The definability of the set of natural numbers in the 1925 principia mathematica

Journal of Philosophical Logic 25 (6):597 - 615 (1996)
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Abstract

In his new introduction to the 1925 second edition of Principia Mathematica, Russell maintained that by adopting Wittgenstein's idea that a logically perfect language should be extensional mathematical induction could be rectified for finite cardinals without the axiom of reducibility. In an Appendix B, Russell set forth a proof. Godel caught a defect in the proof at *89.16, so that the matter of rectification remained open. Myhill later arrived at a negative result: Principia with extensionality principles and without reducibility cannot recover mathematical induction. The finite cardinals are indefinable in it. This paper shows that while Gödel and Myhill are correct, Russell was not wrong. The 1925 system employs a different grammar than the original Principia. A new proof for *89.16 is given and induction is recovered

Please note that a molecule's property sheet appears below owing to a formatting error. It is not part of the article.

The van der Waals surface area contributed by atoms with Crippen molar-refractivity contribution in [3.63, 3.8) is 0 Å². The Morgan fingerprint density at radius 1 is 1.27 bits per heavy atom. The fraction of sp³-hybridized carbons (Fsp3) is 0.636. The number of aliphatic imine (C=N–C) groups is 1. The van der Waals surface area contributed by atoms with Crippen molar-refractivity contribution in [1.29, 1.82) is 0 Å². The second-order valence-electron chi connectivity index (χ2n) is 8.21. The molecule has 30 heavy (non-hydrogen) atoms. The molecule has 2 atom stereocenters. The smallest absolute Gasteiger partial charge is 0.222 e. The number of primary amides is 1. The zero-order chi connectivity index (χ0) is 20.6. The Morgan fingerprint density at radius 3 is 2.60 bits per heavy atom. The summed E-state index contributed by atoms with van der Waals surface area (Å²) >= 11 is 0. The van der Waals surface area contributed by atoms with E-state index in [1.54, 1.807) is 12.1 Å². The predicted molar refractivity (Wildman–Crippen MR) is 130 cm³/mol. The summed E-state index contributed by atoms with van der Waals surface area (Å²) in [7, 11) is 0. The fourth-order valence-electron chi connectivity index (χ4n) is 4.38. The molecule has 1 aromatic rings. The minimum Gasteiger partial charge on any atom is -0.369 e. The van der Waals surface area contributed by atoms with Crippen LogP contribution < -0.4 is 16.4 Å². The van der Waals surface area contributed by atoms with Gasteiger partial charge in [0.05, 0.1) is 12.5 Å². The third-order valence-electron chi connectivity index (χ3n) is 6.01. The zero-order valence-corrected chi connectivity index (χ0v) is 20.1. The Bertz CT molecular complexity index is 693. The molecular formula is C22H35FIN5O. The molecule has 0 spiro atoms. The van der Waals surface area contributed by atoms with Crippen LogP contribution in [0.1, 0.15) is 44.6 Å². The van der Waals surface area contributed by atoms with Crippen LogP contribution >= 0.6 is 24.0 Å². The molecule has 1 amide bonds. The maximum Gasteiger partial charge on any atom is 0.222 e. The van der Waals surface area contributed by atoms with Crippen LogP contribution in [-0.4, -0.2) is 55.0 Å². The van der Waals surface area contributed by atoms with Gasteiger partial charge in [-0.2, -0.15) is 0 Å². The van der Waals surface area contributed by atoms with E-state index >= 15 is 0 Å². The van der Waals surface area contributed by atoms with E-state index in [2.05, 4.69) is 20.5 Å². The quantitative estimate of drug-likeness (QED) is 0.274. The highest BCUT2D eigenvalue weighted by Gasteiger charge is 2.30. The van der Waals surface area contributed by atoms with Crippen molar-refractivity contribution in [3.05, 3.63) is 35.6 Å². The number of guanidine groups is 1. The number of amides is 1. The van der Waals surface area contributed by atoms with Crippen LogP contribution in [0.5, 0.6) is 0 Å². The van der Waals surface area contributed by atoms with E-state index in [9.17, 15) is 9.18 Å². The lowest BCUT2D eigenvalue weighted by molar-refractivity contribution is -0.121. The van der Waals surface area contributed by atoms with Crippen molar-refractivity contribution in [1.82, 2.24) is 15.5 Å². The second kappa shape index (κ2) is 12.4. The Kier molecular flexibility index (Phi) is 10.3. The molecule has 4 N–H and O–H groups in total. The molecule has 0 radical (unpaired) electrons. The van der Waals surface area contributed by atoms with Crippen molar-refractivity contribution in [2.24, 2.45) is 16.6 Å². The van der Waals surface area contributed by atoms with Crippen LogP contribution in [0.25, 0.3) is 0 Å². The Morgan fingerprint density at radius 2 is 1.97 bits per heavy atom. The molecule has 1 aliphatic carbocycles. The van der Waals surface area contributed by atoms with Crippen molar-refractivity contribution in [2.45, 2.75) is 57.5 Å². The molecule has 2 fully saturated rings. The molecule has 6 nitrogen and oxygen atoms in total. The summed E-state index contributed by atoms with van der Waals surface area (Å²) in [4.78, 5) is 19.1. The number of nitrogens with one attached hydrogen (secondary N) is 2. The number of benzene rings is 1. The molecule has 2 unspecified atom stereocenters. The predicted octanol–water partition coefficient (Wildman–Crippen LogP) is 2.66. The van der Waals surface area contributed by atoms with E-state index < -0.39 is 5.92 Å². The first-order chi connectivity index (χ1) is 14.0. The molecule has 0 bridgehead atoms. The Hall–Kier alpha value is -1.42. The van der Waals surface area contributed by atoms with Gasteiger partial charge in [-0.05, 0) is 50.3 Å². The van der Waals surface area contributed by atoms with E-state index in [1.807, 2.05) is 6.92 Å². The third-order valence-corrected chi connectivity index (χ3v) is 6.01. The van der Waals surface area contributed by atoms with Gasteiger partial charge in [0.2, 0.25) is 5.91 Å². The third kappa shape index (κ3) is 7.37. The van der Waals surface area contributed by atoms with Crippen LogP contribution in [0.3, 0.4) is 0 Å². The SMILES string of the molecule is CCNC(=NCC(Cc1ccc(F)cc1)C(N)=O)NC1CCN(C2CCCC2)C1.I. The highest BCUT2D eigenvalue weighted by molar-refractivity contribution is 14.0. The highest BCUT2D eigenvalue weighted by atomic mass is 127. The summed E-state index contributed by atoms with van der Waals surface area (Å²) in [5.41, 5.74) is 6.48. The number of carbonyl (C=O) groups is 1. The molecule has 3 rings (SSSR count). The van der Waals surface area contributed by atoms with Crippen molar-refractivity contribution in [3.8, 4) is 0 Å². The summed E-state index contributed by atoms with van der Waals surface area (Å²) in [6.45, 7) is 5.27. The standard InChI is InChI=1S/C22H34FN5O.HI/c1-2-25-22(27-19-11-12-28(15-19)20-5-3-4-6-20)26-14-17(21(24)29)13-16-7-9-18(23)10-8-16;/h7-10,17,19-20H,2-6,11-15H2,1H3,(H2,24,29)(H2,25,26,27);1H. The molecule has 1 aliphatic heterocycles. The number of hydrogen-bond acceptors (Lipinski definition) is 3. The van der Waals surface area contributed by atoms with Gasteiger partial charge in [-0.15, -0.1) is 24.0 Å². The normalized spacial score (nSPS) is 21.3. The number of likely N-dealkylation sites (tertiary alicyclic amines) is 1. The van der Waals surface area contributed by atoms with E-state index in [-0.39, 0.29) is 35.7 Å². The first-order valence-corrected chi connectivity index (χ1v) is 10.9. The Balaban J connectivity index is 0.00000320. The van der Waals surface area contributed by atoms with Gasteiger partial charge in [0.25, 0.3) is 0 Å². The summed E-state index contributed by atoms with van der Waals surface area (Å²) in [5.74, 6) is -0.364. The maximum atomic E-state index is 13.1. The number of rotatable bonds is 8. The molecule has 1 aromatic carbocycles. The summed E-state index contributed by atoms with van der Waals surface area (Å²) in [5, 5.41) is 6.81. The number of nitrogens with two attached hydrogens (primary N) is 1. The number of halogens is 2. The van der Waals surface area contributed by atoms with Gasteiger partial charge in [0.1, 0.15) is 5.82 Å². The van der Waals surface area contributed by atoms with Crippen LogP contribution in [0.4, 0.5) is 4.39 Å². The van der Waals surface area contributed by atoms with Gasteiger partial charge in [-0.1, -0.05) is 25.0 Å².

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Author's Profile

Gregory Landini
University of Iowa

References found in this work

Russell's Mathematical Logic.Kurt Gödel - 1944 - In The Philosophy of Bertrand Russell. Northwestern University Press. pp. 123-154.

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